Send more emails to people who’ve shown they’re more likely to click through and buy. Those people have given you irrefutable evidence that they’re interested in and engaged with your brand–so the odds are they’ll be more amenable to frequent emails.

AMC Theatres went in hard on me after I subscribed to their Prime membership and, thus, demonstrated I was very interested in going to the movies a lot. (And also, apparently, they gauged I’d be very interested in giant tubs of popcorn branded with Star Wars characters.)

One more advanced tip around frequency segmenting: Consider a “double open” strategy. That’s where you take the segment of your list that didn’t open an email and send it back to them a few days later with a different subject line. One study even showed that using a double open send helped the same email reach 30 percent more subscribers.

2.  After you ramp up your sends, carefully monitor your results.

The scientific way to find your ideal email frequency is to slowly ramp up your number of sends, monitor the results, and pull back before the unsubscribes and complaints escalate too much.

So when you increase your sends, keep a close eye on your open rate, click-through rate, sales, and unsubscribe rate.

Ideally, you’re looking to stay in the zone where you’re sending enough emails to maximize your sales without hitting the tipping point where your sales numbers start going down because you’ve driven away too many subscribers.

3. Offer an “opt-down” option for fewer emails.

When you present an “opt-down” option, you can potentially save subscribers who would otherwise unsubscribe; it’s not that they don’t want to hear from you, they just want to hear from you less.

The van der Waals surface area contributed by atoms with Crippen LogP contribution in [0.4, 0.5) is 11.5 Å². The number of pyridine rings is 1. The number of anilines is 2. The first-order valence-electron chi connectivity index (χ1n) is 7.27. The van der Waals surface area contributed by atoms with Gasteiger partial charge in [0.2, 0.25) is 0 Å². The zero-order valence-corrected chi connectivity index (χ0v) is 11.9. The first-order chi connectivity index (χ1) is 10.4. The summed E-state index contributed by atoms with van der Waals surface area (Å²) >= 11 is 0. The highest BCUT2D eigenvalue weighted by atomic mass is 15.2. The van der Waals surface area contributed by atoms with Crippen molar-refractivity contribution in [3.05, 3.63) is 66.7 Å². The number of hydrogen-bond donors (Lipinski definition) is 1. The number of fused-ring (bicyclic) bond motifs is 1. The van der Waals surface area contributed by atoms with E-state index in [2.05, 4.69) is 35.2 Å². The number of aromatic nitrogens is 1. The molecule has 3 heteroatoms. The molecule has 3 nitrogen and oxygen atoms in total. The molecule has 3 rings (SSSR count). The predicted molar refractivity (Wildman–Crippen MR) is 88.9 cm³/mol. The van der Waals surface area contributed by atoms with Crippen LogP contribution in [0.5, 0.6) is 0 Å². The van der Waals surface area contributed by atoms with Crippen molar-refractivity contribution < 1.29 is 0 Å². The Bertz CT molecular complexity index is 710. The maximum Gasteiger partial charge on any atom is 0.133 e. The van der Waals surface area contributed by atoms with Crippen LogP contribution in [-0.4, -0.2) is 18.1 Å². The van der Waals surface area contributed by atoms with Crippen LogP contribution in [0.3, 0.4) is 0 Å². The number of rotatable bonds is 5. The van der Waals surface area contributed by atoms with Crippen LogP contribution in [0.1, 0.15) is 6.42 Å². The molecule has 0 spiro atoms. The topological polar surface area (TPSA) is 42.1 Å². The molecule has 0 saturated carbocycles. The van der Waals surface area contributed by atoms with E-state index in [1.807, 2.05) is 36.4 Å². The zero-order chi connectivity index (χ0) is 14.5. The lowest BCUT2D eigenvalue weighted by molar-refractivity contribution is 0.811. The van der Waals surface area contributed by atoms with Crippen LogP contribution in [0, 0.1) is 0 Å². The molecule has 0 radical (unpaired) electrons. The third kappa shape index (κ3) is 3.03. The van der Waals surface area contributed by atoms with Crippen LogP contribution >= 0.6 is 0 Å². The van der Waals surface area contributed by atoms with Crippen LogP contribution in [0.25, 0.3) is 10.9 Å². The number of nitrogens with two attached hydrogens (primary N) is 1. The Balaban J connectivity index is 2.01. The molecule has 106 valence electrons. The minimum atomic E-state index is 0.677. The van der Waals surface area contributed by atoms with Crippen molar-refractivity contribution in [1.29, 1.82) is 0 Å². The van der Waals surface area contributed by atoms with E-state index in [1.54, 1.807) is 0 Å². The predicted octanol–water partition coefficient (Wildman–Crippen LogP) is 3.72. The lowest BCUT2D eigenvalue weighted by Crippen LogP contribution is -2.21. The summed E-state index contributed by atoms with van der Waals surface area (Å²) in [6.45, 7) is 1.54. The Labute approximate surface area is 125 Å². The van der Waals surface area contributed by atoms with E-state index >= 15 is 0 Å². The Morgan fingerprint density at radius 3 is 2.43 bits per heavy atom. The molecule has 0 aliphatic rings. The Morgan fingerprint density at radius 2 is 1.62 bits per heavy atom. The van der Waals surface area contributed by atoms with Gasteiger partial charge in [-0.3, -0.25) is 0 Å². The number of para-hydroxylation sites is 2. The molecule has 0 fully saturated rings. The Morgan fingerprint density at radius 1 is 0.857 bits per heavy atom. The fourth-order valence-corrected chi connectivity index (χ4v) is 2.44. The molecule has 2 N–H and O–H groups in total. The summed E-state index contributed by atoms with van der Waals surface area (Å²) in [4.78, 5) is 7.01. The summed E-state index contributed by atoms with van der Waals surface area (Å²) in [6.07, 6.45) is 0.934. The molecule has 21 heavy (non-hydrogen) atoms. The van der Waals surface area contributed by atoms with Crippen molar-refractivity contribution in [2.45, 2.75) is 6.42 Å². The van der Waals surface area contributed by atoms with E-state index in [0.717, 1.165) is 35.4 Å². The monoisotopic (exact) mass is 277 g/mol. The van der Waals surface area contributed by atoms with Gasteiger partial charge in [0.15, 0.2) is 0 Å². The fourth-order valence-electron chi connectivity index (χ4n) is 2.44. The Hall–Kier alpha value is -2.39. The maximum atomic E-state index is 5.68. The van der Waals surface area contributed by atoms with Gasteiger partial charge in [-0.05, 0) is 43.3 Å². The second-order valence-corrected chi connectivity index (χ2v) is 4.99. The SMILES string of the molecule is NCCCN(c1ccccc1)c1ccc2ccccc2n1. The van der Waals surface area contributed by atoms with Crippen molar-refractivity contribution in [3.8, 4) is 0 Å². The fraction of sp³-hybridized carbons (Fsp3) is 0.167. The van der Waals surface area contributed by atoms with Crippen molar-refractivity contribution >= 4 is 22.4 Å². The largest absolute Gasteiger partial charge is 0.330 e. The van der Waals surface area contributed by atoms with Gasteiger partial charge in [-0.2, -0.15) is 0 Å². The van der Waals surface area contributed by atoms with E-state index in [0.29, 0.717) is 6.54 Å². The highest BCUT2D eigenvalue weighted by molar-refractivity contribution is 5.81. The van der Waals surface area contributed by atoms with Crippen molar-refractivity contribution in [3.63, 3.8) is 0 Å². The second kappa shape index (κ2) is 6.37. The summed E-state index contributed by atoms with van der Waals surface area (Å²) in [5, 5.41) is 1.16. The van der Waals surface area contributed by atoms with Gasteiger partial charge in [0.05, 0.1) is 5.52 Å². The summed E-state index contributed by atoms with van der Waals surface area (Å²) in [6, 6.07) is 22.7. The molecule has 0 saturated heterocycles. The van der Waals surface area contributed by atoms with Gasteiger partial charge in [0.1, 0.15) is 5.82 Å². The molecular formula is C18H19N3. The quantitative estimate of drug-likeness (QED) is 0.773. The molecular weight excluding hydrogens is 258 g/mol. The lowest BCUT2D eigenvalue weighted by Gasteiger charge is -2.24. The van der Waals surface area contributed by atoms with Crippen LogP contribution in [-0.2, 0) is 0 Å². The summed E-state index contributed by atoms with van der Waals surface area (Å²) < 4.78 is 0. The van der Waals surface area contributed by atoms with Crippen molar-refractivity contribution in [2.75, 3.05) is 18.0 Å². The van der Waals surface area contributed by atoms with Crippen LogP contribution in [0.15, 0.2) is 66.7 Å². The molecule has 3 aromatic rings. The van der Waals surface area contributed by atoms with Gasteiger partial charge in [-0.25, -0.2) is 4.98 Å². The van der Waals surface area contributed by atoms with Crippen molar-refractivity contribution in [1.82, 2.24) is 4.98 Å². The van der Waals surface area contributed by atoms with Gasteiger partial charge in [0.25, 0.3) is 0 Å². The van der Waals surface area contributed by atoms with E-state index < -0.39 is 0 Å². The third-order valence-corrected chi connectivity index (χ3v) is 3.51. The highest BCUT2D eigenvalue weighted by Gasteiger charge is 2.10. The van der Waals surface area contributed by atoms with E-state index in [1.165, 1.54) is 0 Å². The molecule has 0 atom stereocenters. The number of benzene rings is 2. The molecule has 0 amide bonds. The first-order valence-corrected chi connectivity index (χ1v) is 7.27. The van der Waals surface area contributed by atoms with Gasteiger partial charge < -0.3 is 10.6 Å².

In fact, more than 40 percent of people who want to unsubscribe say they would rethink it for an “opt-down” option (PDF).

One of the easiest “opt-down” systems is to give two options: Continue getting all emails, or just get one round-up digest every week. Just that one extra option to reduce frequency could save you lots of subscribers and customers you’d otherwise lose.

Key takeaways

The biggest takeaway from the studies into email frequency is a pretty surprising one: You should err on the side of more, not fewer, emails.

But you need to make sure to take some big fundamentals into account as you calculate what “more emails” means to you.

  • How often will you have fresh, relevant, engaging content to share?
  • What is your retail segment?
  • How big is your store, and what are other comparably-sized stores doing?
  • What are your direct competitors doing?
  • What frequency expectations did you set?

And no matter what frequency you pick, there are a few things that should help you even more.

  • Consider segmenting your list and sending different frequencies based on customer behavior.
  • Test, monitor, and adapt.
  • Offer an opt-down option as a last ditch effort to save your contact with someone who would otherwise unsubscribe.
Sam Greenspan
Sam Greenspan is a writer based out of El Segundo, California, where he has great views of both the Pacific Ocean and Chevron refinery. He's a veteran blogger as well as a board game inventor, t-shirt collector, and guy that random people instinctively stop on the street for help fixing their phones and computers.